Austin also had its first 100-degree day on May 21 this year — about six weeks before the average date of July 4 for the area's first 100-degree day.

    Still, top officials of ERCOT and the Texas Public Utility Commission, which oversees ERCOT, have consistently said they expect sufficient generation capacity to be available to serve demand this summer.

    ERCOT officials express confidence

    ERCOT has forecast peak demand at 77,317 megawatts — which is even higher than the recent record-breaking figures — and said 91,392 megawatts of generation capacity should be available to handle it, providing the system with an ample reserve cushion under most scenarios it has modeled.

    In a news conference last month, utility commission Chairman Peter Lake said he has "absolute confidence" that "the lights will stay on this summer," meaning there won't be any systemic grid failures causing power outages. The comments by Lake, who was appointed to his post by Gov. Greg Abbott in April 2021, echoed assertions both he and Abbott made in advance of the winter.

    Lake has said his conviction is based on reforms made to the grid since the February 2021 disaster and on ERCOT's ongoing effort to manage the system more conservatively.

    Among those moves, ERCOT has been purchasing additional backup power reserves, with the tab totaling about $380 million from June 2021 through early May this year. Ratepayers are picking up the cost, but Lake said the sum equates to just $1 a month per household in the ERCOT system.

    "So, Texans, for $1 per month, are receiving a vastly more reliable grid to ensure that the lights stay on," he said.

    Numerous outside experts have questioned such certitude regarding the grid's reliability, however, noting that ERCOT has consistently underestimated monthly peak demand and that some of the agency's own models for this summer indicate generation capacity could fall short if certain extreme circumstances occur that it considers improbable.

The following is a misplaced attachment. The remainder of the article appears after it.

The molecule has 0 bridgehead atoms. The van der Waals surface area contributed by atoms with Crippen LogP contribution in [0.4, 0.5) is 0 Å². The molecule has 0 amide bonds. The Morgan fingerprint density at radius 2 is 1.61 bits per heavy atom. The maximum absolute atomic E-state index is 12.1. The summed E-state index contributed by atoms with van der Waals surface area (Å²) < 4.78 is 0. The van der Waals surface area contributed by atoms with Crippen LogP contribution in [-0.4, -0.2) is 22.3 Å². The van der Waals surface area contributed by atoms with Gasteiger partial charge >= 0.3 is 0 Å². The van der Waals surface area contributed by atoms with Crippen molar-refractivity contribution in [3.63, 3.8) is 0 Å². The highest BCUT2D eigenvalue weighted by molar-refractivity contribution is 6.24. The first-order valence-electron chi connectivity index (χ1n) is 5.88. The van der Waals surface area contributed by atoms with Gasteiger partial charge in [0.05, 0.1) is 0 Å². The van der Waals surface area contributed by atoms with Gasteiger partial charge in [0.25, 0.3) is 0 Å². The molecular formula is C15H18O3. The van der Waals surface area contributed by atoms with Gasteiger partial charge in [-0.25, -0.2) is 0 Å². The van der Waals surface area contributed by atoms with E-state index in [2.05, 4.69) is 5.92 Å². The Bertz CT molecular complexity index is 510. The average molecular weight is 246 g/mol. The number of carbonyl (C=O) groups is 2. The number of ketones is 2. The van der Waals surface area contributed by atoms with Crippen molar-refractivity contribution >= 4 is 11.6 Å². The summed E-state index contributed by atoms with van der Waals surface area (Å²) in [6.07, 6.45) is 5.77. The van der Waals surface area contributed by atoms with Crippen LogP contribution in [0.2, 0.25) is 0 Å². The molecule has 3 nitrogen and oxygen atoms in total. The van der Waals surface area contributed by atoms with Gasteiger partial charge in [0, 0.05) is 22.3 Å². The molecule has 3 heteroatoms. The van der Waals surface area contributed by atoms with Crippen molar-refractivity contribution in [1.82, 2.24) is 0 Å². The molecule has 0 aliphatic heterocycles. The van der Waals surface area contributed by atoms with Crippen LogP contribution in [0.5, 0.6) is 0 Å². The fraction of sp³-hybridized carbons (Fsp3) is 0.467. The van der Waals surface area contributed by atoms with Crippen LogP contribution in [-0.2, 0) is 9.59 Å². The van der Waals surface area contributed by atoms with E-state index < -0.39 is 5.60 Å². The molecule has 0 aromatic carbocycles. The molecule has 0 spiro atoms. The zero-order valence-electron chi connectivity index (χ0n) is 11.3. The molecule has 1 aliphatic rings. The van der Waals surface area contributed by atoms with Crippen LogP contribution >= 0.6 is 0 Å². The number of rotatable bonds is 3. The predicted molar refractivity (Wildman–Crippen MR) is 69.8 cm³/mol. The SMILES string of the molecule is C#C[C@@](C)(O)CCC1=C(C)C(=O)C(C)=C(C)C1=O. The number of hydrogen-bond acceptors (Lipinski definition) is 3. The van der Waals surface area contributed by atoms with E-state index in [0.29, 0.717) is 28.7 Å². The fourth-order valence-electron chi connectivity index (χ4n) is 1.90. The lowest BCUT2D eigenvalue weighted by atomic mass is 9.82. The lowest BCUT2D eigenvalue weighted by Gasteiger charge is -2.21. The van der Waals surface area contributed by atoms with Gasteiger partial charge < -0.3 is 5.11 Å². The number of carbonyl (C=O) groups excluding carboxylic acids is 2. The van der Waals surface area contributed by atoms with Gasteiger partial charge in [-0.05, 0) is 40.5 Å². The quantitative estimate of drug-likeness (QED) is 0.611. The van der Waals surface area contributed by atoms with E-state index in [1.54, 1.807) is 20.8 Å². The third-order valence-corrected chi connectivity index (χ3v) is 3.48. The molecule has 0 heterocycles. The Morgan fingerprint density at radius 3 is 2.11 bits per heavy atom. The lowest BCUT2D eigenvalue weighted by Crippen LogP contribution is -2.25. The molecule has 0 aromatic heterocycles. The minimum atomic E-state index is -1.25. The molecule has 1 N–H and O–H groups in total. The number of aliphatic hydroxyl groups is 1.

More stress coming for grid

    Utility commission and ERCOT officials "are in no position to make a guarantee about the performance of generators," said Ed Hirs, a University of Houston energy economics professor.

    "We saw that on Friday the 13th," he said, referring to the Friday in May when ERCOT issued its call for consumers to cut back on electricity usage after the six power plants unexpectedly tripped offline.

    Hirs said he thinks Texans "should be concerned about the grid holding up through the summer," noting that ERCOT's requests for generators to defer maintenance and stay online at certain points this month and in May "catches up with equipment that is stressed."

    The grid "hasn't been stressed as much as it's going to be in August," when temperatures probably will be even hotter, he said. "We will not know if (the grid) holds up until the system is tested" by the weather to come.

    Garza, a senior fellow at think tank R Street Institute, said sustained hot temperatures have a cumulative negative impact on generation infrastructure, such as by heating up the surface water that some power plants use for cooling. She also said the late summer typically isn't as windy as June, meaning there might be less output available from wind turbines over the coming months.

    Still, she pegged the chance of a systemic grid failure that triggers rotating blackouts at less than 50%. She stopped short of guaranteeing it won't happen, however.

    "That is certainly not a pledge I would be comfortable making," Garza said. "The risks of having a major system issue will only increase the longer we have these extremely hot temperatures."

    In a news conference last month, utility commission Chairman Peter Lake said he has "absolute confidence" that "the lights will stay on this summer," meaning there won't be any systemic grid failures causing power outages. The comments by Lake, who was appointed to his post by Gov. Greg Abbott in April 2021, echoed assertions both he and Abbott made in advance of the winter.

TOP


Copyright © 1996-2022 by CyberTech, Inc. All rights reserved.
Energy Central® and Energy Central Professional® are registered trademarks of CyberTech, Incorporated. Data and information is provided for informational purposes only, and is not intended for trading purposes. CyberTech does not warrant that the information or services of Energy Central will meet any specific requirements; nor will it be error free or uninterrupted; nor shall CyberTech be liable for any indirect, incidental or consequential damages (including lost data, information or profits) sustained or incurred in connection with the use of, operation of, or inability to use Energy Central. Other terms of use may apply. Membership information is confidential and subject to our privacy agreement.